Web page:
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No police bodyguards for Cord leaders at protests

Cord leaders Raila Odinga, Kalonzo Musyoka and Moses Wetang’ula will be without their police bodyguards during protests they have called to oust electoral commission officials.

This is after the Inspector-General of Police Joseph Boinnet warned officers who participate in or accompany VIPs in “illegal activities”, which will include the protests.


The order comes from dangerous situations that arose during the demo early in the week when armed officers guarding the politicians were confronted by other armed officers deployed to break up the protest.

Now if officers accompany their charges to the protests, they risk losing their jobs.

On Monday there were ugly scenes during a protest led by Mr Odinga when police VIP bodyguards scuffled with colleagues who had been deployed to break up the demonstration outside Nairobi’s Anniversary House, headquarters of the Independent Electoral and Boundaries Commission.

In one of the pictures provided by the police, an officer in plain clothes is seen battling a uniformed colleague. The officer in plain clothes has handcuffs.

Similar scenes were witnessed during the Malindi by-election when police bodyguards were pitted against their colleagues in sometimes violent confrontations.

An officer assigned to protect a governor was even accused of standing by and watching as a woman was stripped naked.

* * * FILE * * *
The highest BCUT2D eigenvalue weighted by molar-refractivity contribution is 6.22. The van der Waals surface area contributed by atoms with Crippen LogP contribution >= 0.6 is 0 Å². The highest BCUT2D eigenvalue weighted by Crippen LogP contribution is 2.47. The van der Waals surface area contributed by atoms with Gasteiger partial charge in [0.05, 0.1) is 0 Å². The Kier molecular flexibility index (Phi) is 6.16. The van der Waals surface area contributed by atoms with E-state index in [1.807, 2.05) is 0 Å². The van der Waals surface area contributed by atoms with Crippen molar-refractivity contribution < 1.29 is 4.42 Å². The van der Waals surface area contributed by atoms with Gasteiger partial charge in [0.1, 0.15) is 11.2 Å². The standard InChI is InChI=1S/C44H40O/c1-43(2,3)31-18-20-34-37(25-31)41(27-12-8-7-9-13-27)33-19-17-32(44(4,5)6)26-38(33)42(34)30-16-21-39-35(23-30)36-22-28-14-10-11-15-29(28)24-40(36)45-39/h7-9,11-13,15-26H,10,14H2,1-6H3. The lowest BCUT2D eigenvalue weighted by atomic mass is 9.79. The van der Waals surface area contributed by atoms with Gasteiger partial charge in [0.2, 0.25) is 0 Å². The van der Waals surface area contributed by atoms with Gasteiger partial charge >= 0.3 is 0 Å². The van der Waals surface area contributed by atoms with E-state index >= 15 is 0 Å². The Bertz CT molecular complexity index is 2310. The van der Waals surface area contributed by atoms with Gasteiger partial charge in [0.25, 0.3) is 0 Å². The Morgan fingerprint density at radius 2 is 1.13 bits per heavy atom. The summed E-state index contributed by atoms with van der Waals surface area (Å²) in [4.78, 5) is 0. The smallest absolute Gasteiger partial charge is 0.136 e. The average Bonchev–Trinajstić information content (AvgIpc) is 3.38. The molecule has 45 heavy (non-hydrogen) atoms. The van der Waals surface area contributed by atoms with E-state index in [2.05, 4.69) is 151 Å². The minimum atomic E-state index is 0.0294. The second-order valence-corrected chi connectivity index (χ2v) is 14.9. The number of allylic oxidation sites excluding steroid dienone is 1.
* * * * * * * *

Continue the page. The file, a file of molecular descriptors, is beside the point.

The flip side is that the senior politicians taking part in the protests will be unprotected in risky situations.

And they rely on their guards to guide them to safety when they are overcome by tear gas or a riot breaks out.

Many of the leaders have hangers on and goons who might form an informal bodyguard, but proper VIP protection takes training and equipment which the youths don’t have.

President Uhuru Kenyatta, Deputy President William Ruto and other Jubilee leaders have dismissed Cord leaders’ tactics, challenging them to follow the law in seeking changes at the IEBC.


President Kenyatta has accused Mr Odinga of resorting to “old fashioned politics” and asked him to petition Parliament for the removal of the commissioners.

Mr Boinnet’s statement means National Assembly members, senators and governors allied to Cord and who have called for grassroots protests at IEBC offices will not have their usual retinue of official bodyguards.

Cord claims the electoral commission is biased, incompetent and some of its commissioners are tainted with corruption from the “chickengate” scandal which involved bribes for printing contracts.

“The IG has cautioned all police officers attached to VIP protection to refrain from getting involved in situations that may be in breach of the law while accompanying their respective VIPs,” Mr Boinnet said in a statement released by police service spokesman George Kinoti.

“All officers are being reminded to discharge their duties in strict conformity with the law and the Service Standing Orders.

Any officer who accompanies a VIP in any situation that may be in breach of any law, will be held equally culpable and will be liable to severe disciplinary sanctions that may include dismissal as well as court action,” he said.

Mr Odinga has police bodyguards round the clock by virtue of being a former Prime minister.

Mr Wetang’ula is the Bungoma senator while Mr Musyoka is a former Vice-President.